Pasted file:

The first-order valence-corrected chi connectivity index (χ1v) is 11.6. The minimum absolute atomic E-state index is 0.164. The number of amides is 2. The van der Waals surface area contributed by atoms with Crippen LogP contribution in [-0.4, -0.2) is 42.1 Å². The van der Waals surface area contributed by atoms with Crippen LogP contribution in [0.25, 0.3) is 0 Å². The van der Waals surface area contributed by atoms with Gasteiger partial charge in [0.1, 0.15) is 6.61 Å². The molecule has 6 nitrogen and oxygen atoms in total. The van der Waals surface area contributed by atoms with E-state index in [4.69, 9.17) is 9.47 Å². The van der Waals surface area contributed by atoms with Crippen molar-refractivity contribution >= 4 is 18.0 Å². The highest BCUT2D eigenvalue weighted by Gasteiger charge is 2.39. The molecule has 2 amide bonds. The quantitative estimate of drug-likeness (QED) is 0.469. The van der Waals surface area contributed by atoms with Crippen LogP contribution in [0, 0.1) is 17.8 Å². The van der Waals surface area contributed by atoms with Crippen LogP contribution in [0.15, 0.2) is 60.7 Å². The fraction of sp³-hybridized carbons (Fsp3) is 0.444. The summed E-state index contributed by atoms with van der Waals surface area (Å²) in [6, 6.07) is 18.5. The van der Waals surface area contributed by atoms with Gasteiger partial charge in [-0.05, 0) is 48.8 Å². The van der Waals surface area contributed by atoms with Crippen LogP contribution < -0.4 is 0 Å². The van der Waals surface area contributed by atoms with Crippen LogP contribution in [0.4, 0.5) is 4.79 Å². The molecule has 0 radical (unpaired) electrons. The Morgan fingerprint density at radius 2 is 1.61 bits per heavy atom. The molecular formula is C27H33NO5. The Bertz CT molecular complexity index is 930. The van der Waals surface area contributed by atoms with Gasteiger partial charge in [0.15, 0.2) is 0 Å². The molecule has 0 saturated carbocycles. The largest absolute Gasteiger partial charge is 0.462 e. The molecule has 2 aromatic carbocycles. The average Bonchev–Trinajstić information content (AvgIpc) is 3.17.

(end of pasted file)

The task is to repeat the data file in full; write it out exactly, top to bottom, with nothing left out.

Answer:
The first-order valence-corrected chi connectivity index (χ1v) is 11.6. The minimum absolute atomic E-state index is 0.164. The number of amides is 2. The van der Waals surface area contributed by atoms with Crippen LogP contribution in [-0.4, -0.2) is 42.1 Å². The van der Waals surface area contributed by atoms with Crippen LogP contribution in [0.25, 0.3) is 0 Å². The van der Waals surface area contributed by atoms with Gasteiger partial charge in [0.1, 0.15) is 6.61 Å². The molecule has 6 nitrogen and oxygen atoms in total. The van der Waals surface area contributed by atoms with E-state index in [4.69, 9.17) is 9.47 Å². The van der Waals surface area contributed by atoms with Crippen molar-refractivity contribution >= 4 is 18.0 Å². The highest BCUT2D eigenvalue weighted by Gasteiger charge is 2.39. The molecule has 2 amide bonds. The quantitative estimate of drug-likeness (QED) is 0.469. The van der Waals surface area contributed by atoms with Crippen LogP contribution in [0, 0.1) is 17.8 Å². The van der Waals surface area contributed by atoms with Crippen LogP contribution in [0.15, 0.2) is 60.7 Å². The fraction of sp³-hybridized carbons (Fsp3) is 0.444. The summed E-state index contributed by atoms with van der Waals surface area (Å²) in [6, 6.07) is 18.5. The van der Waals surface area contributed by atoms with Gasteiger partial charge in [-0.05, 0) is 48.8 Å². The van der Waals surface area contributed by atoms with Crippen LogP contribution < -0.4 is 0 Å². The van der Waals surface area contributed by atoms with Crippen LogP contribution in [0.4, 0.5) is 4.79 Å². The molecule has 0 radical (unpaired) electrons. The Morgan fingerprint density at radius 2 is 1.61 bits per heavy atom. The molecular formula is C27H33NO5. The Bertz CT molecular complexity index is 930. The van der Waals surface area contributed by atoms with Gasteiger partial charge in [0.15, 0.2) is 0 Å². The molecule has 0 saturated carbocycles. The largest absolute Gasteiger partial charge is 0.462 e. The molecule has 2 aromatic carbocycles. The average Bonchev–Trinajstić information content (AvgIpc) is 3.17.